Deanna Baker Frost, MD, Addresses the Difficulties of Treating Autoimmune Disease

Strategic Alliance Partnership | <b>Medical University of South Carolina</b>

From the struggle of obtaining insurance approvals to addressing the nationwide shortage of rheumatologists, Dr. Baker Frost talks about her experience treating patients with autoimmune disease.

Deanna Baker Frost, MD, PhD is an Assistant Professor at the College of Medicine, Medical University of South Carolina (MUSC). Her clinical interest focuses on autoimmune disease and fibrosis. In an email interverview with HCPLive®, she addressed important aspects of treating autoimmune diseases, as they are often accompanied by unique challenges for both the patient and the provider.

The month of March is dedicated to autoimme disease in order to spread awareness of the various conditions, the patients who live with them, and the clinicians who treat them. Most importantly, the need for paitent and provider education regarding such conditions is emphasized during this month.

In addition to the resources that Baker Frost mentioned, the US Pain Foundation published an Autoimmune Diseases Edition of their Invisible Project magazine. It's a free resource designed for patients and healthcare professionals. The print publication can be ordered and access is also available online.

Many individuals who live with an autoimmune disease also live with chronic pain and other complications brought on by their condition. Symptoms related to these diseases can take some time to properly diagnose and because of how they can progress time is critical.

HCPLive: As a rheumatologist and autoimmune disease expert, are there any conditions that are especially in need of greater awareness?

Baker Frost: In rheumatology, most diseases begin with similar symptoms which then can involve other organs. Thus, expedient evaluation and diagnosis is important so that treatment can begin. Systemic Sclerosis (scleroderma) is a disease with scarring in the skin, leading to tight skin. But, this tightening can also occur in the lungs leading to inability to breath. Because lung disease can occur in other autoimmune diseases, I urge patients to notify their physicians if they notice an inability to breathe.

HCPLive: What are the most impactful obstacles that patients with autoimmune diseases encounter?

Baker Frost: Because most autoimmune diseases are rare, most patients have a delay in obtaining the proper diagnosis and starting effective treatment. The shortage of rheumatologists nationwide also causes a delay in disease diagnosis for our patients. Often, once the patient is evaluated by a rheumatologist, the patient has developed several medical complications due to the delay. This delay negatively impacts patients physically and emotionally.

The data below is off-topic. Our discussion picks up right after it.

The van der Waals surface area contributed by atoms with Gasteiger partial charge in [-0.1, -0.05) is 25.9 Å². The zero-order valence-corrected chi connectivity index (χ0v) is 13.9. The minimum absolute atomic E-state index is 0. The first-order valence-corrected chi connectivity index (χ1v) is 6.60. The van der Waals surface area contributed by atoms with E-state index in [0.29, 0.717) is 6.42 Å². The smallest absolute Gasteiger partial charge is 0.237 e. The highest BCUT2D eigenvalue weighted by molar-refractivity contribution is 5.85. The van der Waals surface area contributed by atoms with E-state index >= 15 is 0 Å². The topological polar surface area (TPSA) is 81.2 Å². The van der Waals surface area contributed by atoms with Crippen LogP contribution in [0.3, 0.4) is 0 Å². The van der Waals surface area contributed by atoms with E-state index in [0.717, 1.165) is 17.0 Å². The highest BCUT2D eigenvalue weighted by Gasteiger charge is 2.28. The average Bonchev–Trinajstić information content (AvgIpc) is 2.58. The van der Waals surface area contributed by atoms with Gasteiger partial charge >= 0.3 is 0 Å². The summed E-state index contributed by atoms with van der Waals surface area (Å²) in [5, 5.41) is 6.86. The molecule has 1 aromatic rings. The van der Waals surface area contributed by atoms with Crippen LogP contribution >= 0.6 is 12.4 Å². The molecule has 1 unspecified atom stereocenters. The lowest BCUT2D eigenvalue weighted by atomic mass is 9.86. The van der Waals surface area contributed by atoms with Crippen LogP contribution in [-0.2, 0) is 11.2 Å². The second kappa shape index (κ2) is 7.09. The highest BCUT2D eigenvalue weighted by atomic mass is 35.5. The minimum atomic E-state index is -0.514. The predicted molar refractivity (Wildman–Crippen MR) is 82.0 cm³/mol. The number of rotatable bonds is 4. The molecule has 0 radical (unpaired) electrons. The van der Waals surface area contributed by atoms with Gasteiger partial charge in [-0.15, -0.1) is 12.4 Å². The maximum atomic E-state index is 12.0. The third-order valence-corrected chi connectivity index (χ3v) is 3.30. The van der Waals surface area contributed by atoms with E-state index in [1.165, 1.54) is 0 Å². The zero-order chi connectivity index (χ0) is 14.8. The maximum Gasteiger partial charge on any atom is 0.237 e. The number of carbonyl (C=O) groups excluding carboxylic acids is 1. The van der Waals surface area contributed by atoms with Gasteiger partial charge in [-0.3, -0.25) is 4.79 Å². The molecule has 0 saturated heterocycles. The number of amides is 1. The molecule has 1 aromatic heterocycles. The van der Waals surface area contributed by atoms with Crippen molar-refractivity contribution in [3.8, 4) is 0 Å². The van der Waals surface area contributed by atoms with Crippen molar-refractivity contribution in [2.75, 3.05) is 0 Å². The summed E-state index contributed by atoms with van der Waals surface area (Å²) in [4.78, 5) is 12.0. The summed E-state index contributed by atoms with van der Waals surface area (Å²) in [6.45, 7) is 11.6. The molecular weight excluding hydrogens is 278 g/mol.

HCPLive: Have there been any pivotal breakthroughs in researching these diseases?

Baker Frost: The past 30 years have been an exciting time in the field of rheumatology because we have learned more about several autoimmune diseases. As a result, many new medications were developed that have successfully delayed disease progression and prevented lifelong disability, and in some cases, death. Based on these successes, we continue to research new therapies so patients with an autoimmune disease can experience a better quality of life.

HCPLive: How can healthcare professionals best educate themselves and their patients when it comes to diagnosing, managing, or finding resources for patients with autoimmune disease?

Baker Frost: The American College of Rheumatology (ACR) is a professional organization which has resources available specifically for healthcare providers and patients for most autoimmune diseases. These resources are available through their website and provides in depth information about diagnosing autoimmune diseases and the current treatment options. Additionally, there are foundations centered on most autoimmune diseases which provides patient support resources and information to clinicians.

HCPLive: Where are the biggest gaps in care and what should be focused on in the future?

Baker Frost: Often we find difficulty obtaining insurance approval for a number of our therapies on behalf of our patients. While this is an exciting time for rheumatology due to a greater number of FDA approved treatments, we still use some medications that are considered off-labeled. Because these therapies are not FDA approved, rheumatology providers will spend several hours appealing to insurance companies, which delays care. Therefore, our patients need better financial support so that they are able to receive important treatments timely. Also, we need more research funding so that scientists can continue to study autoimmune diseases and develop better treatment options to improve patient care. Finally, there is a shortage of rheumatologists nationwide which will make it more difficult for patients to be diagnosed and treated in a timely fashion. There is a need to train more clinicians to help meet the demand.